At home, we got through it with ample humor and a lot of patience. We would play Beyoncé’s “Formation,” the same song that got me through my first 5K a month earlier, to power me through the daily heparin injections; several of my friends stepped up to offer me rides and help me move when I couldn’t drive; I started a daily cognitive training program to improve my working memory and attention deficits; and I began utilizing my right-brain more, throwing myself back in photography and painting.

And I learned to accept, what all young stroke survivors must learn to accept, that pre-stroke normal and post-stroke normal are not, and will likely never be, the same. 

Now if you are sitting there telling yourself that I don’t look like what you pictured a stroke survivor would look like, you’re not alone.  In fact, a year ago, I would have agreed with you.  But 10% of strokes that occur in the U.S. each year strike adults under the age of 45, and strokes among young people—especially young women—have risen dramatically in the past 20 years.

We know far too little about stroke in young adults, especially how it affects survivors’ quality of life, their experiences with the healthcare system, and their need for supportive services as they resume their lives post-stroke.  We cannot treat the 30-year old professional the same way we treat the 80-year old nursing home resident, but that’s what we currently do. 

We need to learn to identify and address stroke risk factors in and with young people, including high blood pressure, tobacco use, obesity, and—as in my case—inherited clotting factors and use of estrogen-based birth control; we need to educate people, of all ages, about the signs and symptoms of a stroke. 

But that is going to take research; it is going to take exploration and innovation in science, medicine, and public health.  Just as I had to learn to adjust to life post-stroke, the medical community has a great deal to learn about working with young survivors, and funding is needed to providers and families get the training, education, and support to do just that.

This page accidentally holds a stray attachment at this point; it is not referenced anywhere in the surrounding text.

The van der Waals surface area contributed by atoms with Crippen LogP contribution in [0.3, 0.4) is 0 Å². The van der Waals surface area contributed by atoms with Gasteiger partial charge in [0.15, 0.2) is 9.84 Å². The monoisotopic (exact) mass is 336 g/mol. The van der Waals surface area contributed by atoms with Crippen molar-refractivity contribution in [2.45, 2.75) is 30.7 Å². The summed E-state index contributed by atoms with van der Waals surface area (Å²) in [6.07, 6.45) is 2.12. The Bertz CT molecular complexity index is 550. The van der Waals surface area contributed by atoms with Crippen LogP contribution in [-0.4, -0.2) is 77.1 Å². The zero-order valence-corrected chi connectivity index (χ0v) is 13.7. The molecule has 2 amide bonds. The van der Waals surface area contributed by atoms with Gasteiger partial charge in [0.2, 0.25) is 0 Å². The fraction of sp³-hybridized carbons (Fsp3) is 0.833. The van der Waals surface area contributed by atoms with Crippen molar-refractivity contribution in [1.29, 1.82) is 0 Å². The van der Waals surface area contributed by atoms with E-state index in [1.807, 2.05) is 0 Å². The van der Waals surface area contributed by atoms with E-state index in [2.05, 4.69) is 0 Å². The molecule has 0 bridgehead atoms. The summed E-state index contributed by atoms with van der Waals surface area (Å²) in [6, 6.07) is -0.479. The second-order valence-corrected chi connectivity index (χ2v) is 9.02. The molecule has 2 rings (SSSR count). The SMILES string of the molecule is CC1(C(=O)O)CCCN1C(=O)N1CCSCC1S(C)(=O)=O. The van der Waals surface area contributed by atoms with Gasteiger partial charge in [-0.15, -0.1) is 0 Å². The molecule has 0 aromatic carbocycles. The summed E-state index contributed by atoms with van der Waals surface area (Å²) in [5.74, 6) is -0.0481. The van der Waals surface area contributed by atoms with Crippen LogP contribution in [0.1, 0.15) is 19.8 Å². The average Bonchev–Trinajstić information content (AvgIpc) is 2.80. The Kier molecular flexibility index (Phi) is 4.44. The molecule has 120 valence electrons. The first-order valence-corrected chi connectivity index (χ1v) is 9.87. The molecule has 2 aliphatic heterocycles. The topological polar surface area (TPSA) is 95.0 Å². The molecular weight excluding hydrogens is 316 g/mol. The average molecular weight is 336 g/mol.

Now, I’ve spent much of the past decade speaking from behind a podium, whether it be to conference rooms full of professional attendees, doe-eyed students, time-crunched lawmakers, or busy judges, but today the American Heart Association presented me with a different challenge: today, I was asked to speak publicly but about a very personal experience, something I have shared with very few.  In fact, today, the American Heart Association challenges us all by asking us to identify the “why” behind our presence here, our passion and support for the work that the Heart and Stroke Associations do to improve lives, prevent heart disease and stroke, and advance science, medicine, and policy. 

My “whys” are my friends, family, colleagues, clients, and all the healthy, strong, and determined women who walk around with no knowledge of their own risk factors, no understanding of the signs and symptoms of a stroke, or of the ways to prevent those risk factors from leading to a life-threatening event. 

Someone reminded me recently that, while we are our own best advocate, we do not have to be our only advocate. From my heart to yours, thank you for supporting the advocacy efforts of the American Heart Association and American Stroke Association.